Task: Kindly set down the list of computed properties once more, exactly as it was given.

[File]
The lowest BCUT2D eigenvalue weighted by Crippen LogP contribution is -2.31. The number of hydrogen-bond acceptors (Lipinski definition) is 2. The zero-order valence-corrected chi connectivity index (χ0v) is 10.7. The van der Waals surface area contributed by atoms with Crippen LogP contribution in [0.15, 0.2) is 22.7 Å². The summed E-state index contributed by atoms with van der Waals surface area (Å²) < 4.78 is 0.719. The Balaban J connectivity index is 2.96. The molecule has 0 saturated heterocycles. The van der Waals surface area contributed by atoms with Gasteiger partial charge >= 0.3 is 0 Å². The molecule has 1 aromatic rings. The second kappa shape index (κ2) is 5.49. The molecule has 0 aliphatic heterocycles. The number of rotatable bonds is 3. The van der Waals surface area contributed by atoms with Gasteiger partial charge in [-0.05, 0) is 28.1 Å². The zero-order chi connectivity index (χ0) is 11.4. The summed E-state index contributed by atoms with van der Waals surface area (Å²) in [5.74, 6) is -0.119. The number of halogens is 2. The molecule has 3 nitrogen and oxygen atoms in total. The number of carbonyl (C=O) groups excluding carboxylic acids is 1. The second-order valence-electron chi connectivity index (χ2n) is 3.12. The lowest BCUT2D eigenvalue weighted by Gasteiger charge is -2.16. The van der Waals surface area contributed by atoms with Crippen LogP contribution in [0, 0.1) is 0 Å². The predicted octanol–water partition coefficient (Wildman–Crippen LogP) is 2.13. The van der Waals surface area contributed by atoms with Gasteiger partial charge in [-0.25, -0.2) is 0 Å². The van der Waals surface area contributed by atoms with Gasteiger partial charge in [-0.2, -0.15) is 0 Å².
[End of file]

The lowest BCUT2D eigenvalue weighted by Crippen LogP contribution is -2.31. The number of hydrogen-bond acceptors (Lipinski definition) is 2. The zero-order valence-corrected chi connectivity index (χ0v) is 10.7. The van der Waals surface area contributed by atoms with Crippen LogP contribution in [0.15, 0.2) is 22.7 Å². The summed E-state index contributed by atoms with van der Waals surface area (Å²) < 4.78 is 0.719. The Balaban J connectivity index is 2.96. The molecule has 0 saturated heterocycles. The van der Waals surface area contributed by atoms with Gasteiger partial charge >= 0.3 is 0 Å². The molecule has 1 aromatic rings. The second kappa shape index (κ2) is 5.49. The molecule has 0 aliphatic heterocycles. The number of rotatable bonds is 3. The van der Waals surface area contributed by atoms with Gasteiger partial charge in [-0.05, 0) is 28.1 Å². The zero-order chi connectivity index (χ0) is 11.4. The summed E-state index contributed by atoms with van der Waals surface area (Å²) in [5.74, 6) is -0.119. The number of halogens is 2. The molecule has 3 nitrogen and oxygen atoms in total. The number of carbonyl (C=O) groups excluding carboxylic acids is 1. The second-order valence-electron chi connectivity index (χ2n) is 3.12. The lowest BCUT2D eigenvalue weighted by Gasteiger charge is -2.16. The van der Waals surface area contributed by atoms with Crippen LogP contribution in [0, 0.1) is 0 Å². The predicted octanol–water partition coefficient (Wildman–Crippen LogP) is 2.13. The van der Waals surface area contributed by atoms with Gasteiger partial charge in [-0.25, -0.2) is 0 Å². The van der Waals surface area contributed by atoms with Gasteiger partial charge in [-0.2, -0.15) is 0 Å².